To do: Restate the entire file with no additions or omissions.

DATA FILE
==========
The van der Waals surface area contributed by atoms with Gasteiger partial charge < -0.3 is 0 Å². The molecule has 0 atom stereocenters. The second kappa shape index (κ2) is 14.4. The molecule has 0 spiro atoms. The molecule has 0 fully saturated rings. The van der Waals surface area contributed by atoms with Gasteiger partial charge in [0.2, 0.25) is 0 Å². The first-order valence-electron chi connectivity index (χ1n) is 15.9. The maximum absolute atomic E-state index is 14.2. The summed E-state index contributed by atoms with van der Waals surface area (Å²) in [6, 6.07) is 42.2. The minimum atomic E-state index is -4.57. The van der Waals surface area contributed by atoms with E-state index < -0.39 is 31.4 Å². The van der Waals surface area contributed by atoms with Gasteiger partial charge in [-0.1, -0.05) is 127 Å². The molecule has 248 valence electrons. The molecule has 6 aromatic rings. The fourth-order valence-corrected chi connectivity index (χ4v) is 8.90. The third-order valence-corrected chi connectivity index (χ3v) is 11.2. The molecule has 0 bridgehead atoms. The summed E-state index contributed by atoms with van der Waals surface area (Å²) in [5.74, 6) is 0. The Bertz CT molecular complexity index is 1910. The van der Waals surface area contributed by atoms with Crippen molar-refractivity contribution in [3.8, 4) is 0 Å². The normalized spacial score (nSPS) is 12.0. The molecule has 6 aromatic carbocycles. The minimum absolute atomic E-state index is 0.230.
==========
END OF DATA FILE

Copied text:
The van der Waals surface area contributed by atoms with Gasteiger partial charge < -0.3 is 0 Å². The molecule has 0 atom stereocenters. The second kappa shape index (κ2) is 14.4. The molecule has 0 spiro atoms. The molecule has 0 fully saturated rings. The van der Waals surface area contributed by atoms with Gasteiger partial charge in [0.2, 0.25) is 0 Å². The first-order valence-electron chi connectivity index (χ1n) is 15.9. The maximum absolute atomic E-state index is 14.2. The summed E-state index contributed by atoms with van der Waals surface area (Å²) in [6, 6.07) is 42.2. The minimum atomic E-state index is -4.57. The van der Waals surface area contributed by atoms with E-state index < -0.39 is 31.4 Å². The van der Waals surface area contributed by atoms with Gasteiger partial charge in [-0.1, -0.05) is 127 Å². The molecule has 248 valence electrons. The molecule has 6 aromatic rings. The fourth-order valence-corrected chi connectivity index (χ4v) is 8.90. The third-order valence-corrected chi connectivity index (χ3v) is 11.2. The molecule has 0 bridgehead atoms. The summed E-state index contributed by atoms with van der Waals surface area (Å²) in [5.74, 6) is 0. The Bertz CT molecular complexity index is 1910. The van der Waals surface area contributed by atoms with Crippen molar-refractivity contribution in [3.8, 4) is 0 Å². The normalized spacial score (nSPS) is 12.0. The molecule has 6 aromatic carbocycles. The minimum absolute atomic E-state index is 0.230.